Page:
Category Archives: Shinjuku & Ikebukuro

Tokyo Toy Museum, Shinjuku-Yotsuya

DSC09030This is a good outing for all ages, but particularly good for kids under 9 years of age. It’s also great for those days you find yourself in Downtown Tokyo, you’re staying at the New Sanno, or you need something to do on a rainy cold day. The museum is located inside an old elementary school and consists of three floors. Each room within the building is dedicated to a different type of play and learning. Some of the attractions include a toy workshop in which you can make your own toy/craft, a wooden toy room, and a room dedicated to the all-time classic toys.

DSC09025Strollers aren’t ideal within the museum, but can be left outside the gymnasium. There is also a small playground outside for nice weather. Take footwear that is easy to slip on and off, if possible, as a couple rooms do not allow shoes. There are no restaurants within the museum. We took snacks and ate outside. However, there are a variety of restaurants back towards Yotsuya-3-chrome station.

IMG_3012The Museum is open from 10:00 – 16:00 all days (last entry is 15:30), but closed on Thursdays. Admission is ¥700 for adults, ¥500 for kids over 2, and free for kids under 2. A parent and child combo ticket is ¥1000 (for a child over 2 years old). For more information, please go to http://www.goodtoy.org/ttm/ (you made need to use a translator). If you finish early at the Tokyo Toy Museum, the Tokyo Fire Museum is another attraction that can be visited near Yotsuya Sanchrome Station, and it’s free! Linda Bell, October 2014.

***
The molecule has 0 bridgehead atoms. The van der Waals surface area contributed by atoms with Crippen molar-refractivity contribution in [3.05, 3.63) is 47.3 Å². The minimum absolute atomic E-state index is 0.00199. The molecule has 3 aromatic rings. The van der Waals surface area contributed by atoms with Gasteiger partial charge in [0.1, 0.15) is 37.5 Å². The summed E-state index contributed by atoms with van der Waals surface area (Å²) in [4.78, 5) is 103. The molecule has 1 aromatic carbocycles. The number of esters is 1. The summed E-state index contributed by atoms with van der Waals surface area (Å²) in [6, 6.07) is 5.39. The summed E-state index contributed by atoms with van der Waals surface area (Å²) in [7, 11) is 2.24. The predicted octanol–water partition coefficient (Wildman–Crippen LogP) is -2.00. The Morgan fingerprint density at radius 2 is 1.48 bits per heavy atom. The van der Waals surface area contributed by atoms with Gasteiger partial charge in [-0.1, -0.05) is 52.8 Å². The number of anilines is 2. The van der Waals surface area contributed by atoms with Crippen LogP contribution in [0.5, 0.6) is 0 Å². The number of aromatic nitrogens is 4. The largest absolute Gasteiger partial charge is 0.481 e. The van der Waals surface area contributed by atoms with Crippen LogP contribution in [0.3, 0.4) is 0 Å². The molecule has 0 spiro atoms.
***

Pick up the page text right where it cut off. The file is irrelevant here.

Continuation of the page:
DIRECTIONS: The GPS coordinates for the toy museum are N35.68951, E139.71805. By train, take Exit 2 at Yotsuya Sanchrome Station, on the Maronuchi Line. The Museum is a 5 minute walk from the station. It’s quite difficult to find as it’s down a mainly residential street. Look for the red flags with yellow writing, TTM (Tokyo Toy Museum) on the right hand side. Parking is not advised, according to the website.

Tokyo Fire Museum

firemuseumtokyo1The Tokyo Fire Museum, located in Shinjuku, is fun and free.  We took our four-year-old son on a weekday with visiting relatives and practically had the place to ourselves. He really enjoyed trying on the costumes and playing in the firetrucks and rooftop helicopter. I enjoyed the museum itself, as it’s one of the few museums in Japan that I have been to that has information in English.  Stars & Stripes ran an excellent article on the museum titled: Red-hot destination: Tokyo Fire Museum.  Hours: 9:30 a.m. to 5 p.m., closed on Mondays.

DIRECTIONS:  Located at Yotsuya -Sanchome Station, Exit #2.   - Emily Gyimah, February 2014.